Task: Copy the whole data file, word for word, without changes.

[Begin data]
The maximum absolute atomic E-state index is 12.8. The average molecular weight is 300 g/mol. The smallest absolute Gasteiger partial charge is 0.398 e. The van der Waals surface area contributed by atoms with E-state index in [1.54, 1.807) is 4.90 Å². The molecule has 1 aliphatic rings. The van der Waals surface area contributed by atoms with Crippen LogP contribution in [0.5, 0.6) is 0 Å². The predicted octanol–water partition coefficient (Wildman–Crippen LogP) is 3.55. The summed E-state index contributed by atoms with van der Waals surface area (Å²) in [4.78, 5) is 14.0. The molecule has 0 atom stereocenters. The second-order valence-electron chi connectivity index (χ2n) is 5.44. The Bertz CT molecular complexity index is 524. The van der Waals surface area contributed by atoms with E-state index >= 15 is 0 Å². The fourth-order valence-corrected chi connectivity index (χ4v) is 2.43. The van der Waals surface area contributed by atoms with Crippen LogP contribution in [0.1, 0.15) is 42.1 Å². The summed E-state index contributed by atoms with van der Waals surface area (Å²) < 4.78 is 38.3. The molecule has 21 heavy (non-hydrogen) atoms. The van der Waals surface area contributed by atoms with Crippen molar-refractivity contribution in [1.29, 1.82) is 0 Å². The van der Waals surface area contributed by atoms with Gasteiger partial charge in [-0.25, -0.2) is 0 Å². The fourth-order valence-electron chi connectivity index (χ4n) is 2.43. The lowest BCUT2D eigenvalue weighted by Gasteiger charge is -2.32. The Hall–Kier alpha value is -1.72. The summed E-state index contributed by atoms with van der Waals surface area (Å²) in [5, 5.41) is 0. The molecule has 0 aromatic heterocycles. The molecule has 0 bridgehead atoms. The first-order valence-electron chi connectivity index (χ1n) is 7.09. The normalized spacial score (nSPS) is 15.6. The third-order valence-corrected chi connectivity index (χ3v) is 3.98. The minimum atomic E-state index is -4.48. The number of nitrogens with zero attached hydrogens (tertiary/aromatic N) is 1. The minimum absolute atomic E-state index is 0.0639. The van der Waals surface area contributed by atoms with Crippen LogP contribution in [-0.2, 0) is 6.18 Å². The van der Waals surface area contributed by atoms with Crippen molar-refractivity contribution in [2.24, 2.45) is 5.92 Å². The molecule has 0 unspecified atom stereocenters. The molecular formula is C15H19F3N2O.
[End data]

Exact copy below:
The maximum absolute atomic E-state index is 12.8. The average molecular weight is 300 g/mol. The smallest absolute Gasteiger partial charge is 0.398 e. The van der Waals surface area contributed by atoms with E-state index in [1.54, 1.807) is 4.90 Å². The molecule has 1 aliphatic rings. The van der Waals surface area contributed by atoms with Crippen LogP contribution in [0.5, 0.6) is 0 Å². The predicted octanol–water partition coefficient (Wildman–Crippen LogP) is 3.55. The summed E-state index contributed by atoms with van der Waals surface area (Å²) in [4.78, 5) is 14.0. The molecule has 0 atom stereocenters. The second-order valence-electron chi connectivity index (χ2n) is 5.44. The Bertz CT molecular complexity index is 524. The van der Waals surface area contributed by atoms with E-state index >= 15 is 0 Å². The fourth-order valence-corrected chi connectivity index (χ4v) is 2.43. The van der Waals surface area contributed by atoms with Crippen LogP contribution in [0.1, 0.15) is 42.1 Å². The summed E-state index contributed by atoms with van der Waals surface area (Å²) < 4.78 is 38.3. The molecule has 21 heavy (non-hydrogen) atoms. The van der Waals surface area contributed by atoms with Crippen molar-refractivity contribution in [1.29, 1.82) is 0 Å². The van der Waals surface area contributed by atoms with Gasteiger partial charge in [-0.25, -0.2) is 0 Å². The fourth-order valence-electron chi connectivity index (χ4n) is 2.43. The lowest BCUT2D eigenvalue weighted by Gasteiger charge is -2.32. The Hall–Kier alpha value is -1.72. The summed E-state index contributed by atoms with van der Waals surface area (Å²) in [5, 5.41) is 0. The molecule has 0 aromatic heterocycles. The molecule has 0 bridgehead atoms. The first-order valence-electron chi connectivity index (χ1n) is 7.09. The normalized spacial score (nSPS) is 15.6. The third-order valence-corrected chi connectivity index (χ3v) is 3.98. The minimum atomic E-state index is -4.48. The number of nitrogens with zero attached hydrogens (tertiary/aromatic N) is 1. The minimum absolute atomic E-state index is 0.0639. The van der Waals surface area contributed by atoms with Crippen LogP contribution in [-0.2, 0) is 6.18 Å². The van der Waals surface area contributed by atoms with Crippen molar-refractivity contribution in [2.24, 2.45) is 5.92 Å². The molecule has 0 unspecified atom stereocenters. The molecular formula is C15H19F3N2O.